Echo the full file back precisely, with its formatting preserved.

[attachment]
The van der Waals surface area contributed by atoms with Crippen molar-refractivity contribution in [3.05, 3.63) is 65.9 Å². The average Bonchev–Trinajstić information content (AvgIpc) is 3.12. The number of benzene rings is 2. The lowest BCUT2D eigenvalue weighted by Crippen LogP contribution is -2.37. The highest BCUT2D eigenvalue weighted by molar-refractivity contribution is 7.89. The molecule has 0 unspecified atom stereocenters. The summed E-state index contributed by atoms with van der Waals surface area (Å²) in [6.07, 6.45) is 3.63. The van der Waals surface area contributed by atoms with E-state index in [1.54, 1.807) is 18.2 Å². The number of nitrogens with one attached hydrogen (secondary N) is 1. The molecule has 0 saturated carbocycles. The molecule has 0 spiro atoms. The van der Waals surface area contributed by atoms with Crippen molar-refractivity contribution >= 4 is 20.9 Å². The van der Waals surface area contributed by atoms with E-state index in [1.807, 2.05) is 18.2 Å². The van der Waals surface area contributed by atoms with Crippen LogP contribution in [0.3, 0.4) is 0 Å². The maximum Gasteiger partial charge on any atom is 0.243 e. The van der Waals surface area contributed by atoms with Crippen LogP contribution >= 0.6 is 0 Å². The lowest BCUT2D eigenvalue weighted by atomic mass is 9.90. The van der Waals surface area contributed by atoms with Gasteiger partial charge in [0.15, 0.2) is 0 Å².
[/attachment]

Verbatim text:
The van der Waals surface area contributed by atoms with Crippen molar-refractivity contribution in [3.05, 3.63) is 65.9 Å². The average Bonchev–Trinajstić information content (AvgIpc) is 3.12. The number of benzene rings is 2. The lowest BCUT2D eigenvalue weighted by Crippen LogP contribution is -2.37. The highest BCUT2D eigenvalue weighted by molar-refractivity contribution is 7.89. The molecule has 0 unspecified atom stereocenters. The summed E-state index contributed by atoms with van der Waals surface area (Å²) in [6.07, 6.45) is 3.63. The van der Waals surface area contributed by atoms with E-state index in [1.54, 1.807) is 18.2 Å². The number of nitrogens with one attached hydrogen (secondary N) is 1. The molecule has 0 saturated carbocycles. The molecule has 0 spiro atoms. The van der Waals surface area contributed by atoms with Crippen molar-refractivity contribution >= 4 is 20.9 Å². The van der Waals surface area contributed by atoms with E-state index in [1.807, 2.05) is 18.2 Å². The van der Waals surface area contributed by atoms with Crippen LogP contribution in [0.3, 0.4) is 0 Å². The maximum Gasteiger partial charge on any atom is 0.243 e. The van der Waals surface area contributed by atoms with Crippen LogP contribution >= 0.6 is 0 Å². The lowest BCUT2D eigenvalue weighted by atomic mass is 9.90. The van der Waals surface area contributed by atoms with Gasteiger partial charge in [0.15, 0.2) is 0 Å².